Jeff and Diane Edwards are entirely to blame for all the fun we are having on our tandem. They were the ones who talked us into signing up for the bicycle tour we are training for and who planted the idea in our heads of purchasing a tandem.
It was about time we biked out to see them.
We planned our visit to coincide with strawberry season. You see, the Edwardses are the proprietors of WindHarvest Farms.
I had visions of loading our pannier bag with a small haul of strawberries on which to feast on the ride home.
Alas, Mother Nature had other plans and unleashed a dreadful hailstorm on our friends’ place two days before our planned journey.
The strawberries were pounded into the ground. 😦
Jeff and Diane counted the storm as a mixed blessing, as the closing of their u-pick berry patch would enable them to put in some needed cycle training time.
They said we should come on out to visit them anyway. Diane said she would make us strawberry sundaes with some of the berries harvested before the storm.
So we journeyed out there.
I didn’t take many photos on the way out, since the route was the same for the first 29 miles as our Lyman-Henry loop before we headed another 8 miles north on the Henry Oil Road.
We paused for a break about 6 miles along that road, at a sign for our friends’ business:
Here is a closeup of that sign:
As we got closer to WindHarvest Farms, we could see roadside milkweed stripped to stalks. The roadside had thick drifts of cottonwood fluff mixed with torn leaves. I did not get a picture. Too depressing.
The remaining windborne cottonwood fluff stuck to the sheen of sweat and sunblock on my arms and legs and made me look like a sparsely-thatched Sasquatch. I did not get a picture of that, either. Too gross.
We arrived at the Edwardses and were treated to giant bowls of ice cream and strawberries topped by chocolate chip cookies. I did not get a picture of that, either. Gone too quickly.
As we’d headed west, we were pushed along by a gentle 10 mph easterly breeze.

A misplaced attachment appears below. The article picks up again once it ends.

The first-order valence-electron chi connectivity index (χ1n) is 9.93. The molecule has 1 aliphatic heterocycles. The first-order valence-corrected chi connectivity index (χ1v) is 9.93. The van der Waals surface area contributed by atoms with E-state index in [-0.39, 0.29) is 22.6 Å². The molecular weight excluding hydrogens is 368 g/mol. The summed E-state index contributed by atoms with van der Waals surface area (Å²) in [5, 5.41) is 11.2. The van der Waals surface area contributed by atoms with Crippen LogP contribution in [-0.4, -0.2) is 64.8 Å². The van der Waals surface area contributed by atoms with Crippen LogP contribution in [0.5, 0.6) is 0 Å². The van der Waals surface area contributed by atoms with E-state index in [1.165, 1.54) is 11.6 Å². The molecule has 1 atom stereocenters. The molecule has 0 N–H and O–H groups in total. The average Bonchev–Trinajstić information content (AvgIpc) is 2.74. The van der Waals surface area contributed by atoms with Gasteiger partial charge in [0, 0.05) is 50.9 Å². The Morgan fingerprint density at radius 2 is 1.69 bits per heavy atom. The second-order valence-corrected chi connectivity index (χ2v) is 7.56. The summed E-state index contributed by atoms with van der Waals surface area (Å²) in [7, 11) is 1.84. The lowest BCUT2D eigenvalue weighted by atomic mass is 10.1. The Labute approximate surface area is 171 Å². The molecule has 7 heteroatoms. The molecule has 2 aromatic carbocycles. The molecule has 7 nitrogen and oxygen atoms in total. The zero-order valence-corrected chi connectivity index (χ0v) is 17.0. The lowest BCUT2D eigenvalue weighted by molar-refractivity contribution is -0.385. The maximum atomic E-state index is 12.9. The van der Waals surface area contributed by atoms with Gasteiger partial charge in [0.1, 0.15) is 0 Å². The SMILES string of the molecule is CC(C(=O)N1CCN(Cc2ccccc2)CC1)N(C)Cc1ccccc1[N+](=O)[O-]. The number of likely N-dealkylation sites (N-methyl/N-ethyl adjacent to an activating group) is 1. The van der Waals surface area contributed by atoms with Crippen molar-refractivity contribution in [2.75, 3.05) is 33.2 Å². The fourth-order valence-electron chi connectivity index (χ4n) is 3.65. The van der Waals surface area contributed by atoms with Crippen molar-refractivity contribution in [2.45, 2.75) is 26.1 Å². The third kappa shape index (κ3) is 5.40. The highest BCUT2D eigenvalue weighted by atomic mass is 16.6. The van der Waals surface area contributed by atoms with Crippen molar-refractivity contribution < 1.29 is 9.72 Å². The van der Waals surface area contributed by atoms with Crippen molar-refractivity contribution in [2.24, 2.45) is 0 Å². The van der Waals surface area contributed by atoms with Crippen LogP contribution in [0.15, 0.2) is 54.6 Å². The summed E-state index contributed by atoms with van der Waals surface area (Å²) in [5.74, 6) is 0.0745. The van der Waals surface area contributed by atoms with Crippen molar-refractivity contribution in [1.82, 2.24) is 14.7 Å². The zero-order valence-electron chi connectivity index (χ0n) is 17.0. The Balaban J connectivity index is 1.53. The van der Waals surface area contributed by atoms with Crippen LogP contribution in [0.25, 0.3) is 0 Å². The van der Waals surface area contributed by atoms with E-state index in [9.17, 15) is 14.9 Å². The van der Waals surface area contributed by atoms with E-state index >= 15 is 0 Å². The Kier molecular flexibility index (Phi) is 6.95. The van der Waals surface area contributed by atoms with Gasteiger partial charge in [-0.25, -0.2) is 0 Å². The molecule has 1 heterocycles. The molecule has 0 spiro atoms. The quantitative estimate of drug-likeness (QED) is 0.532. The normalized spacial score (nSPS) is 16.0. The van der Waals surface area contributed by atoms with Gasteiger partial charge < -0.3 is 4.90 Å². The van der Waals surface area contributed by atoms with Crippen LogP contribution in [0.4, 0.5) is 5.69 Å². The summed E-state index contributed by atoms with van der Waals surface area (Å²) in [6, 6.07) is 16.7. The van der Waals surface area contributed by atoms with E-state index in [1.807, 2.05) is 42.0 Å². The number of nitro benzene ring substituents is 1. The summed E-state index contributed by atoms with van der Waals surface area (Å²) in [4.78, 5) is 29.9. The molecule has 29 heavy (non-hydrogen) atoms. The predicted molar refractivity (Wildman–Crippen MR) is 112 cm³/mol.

While we chatted with Jeff and Diane, that breeze strengthened into a “fresh-to-strong breeze” on the Beaufort scale. It was not a very fun ride home.
I posted on Facebook afterwards:
Jeff & Katie and the terrible, horrible, no good, very bad headwind.
Friend 1 reply:
We were out on a little family bike ride around town & it was horrible. I even thought, “I hope Jeff & Katie aren’t trying to ride miles & miles in this.” Sorry you were.
Friend 2 reply:
My mom says headwinds happen, even in Australia. At least your bike ride included ice cream…
Yes. Thank goodness for the ice cream. And the cookies. (We stopped at the Mitchell Subway for cookies, too.) And the boiled potatoes and cans of V-8 we consumed at the Morrill city park. (Provisioned at the suggestion of a friend, the V-8 and potatoes provided the starch and salt needed to overcome even Jeff’s pre-consumption V-8 objection, “that stuff makes me gag.” “Just pretend it’s potato soup, and it tastes OK.”)
That was officially my hardest-ever 68.97-mile bike ride.
We did get a few more photos of our ride as we were headed south, before bucking the wind head-on:
Summary of the ride, quoting from an old farmer Bugman and I met when we first visited the area: “It’d be paradise if not for the wind and the hail.”
Copyright 2013 by Katie Bradshaw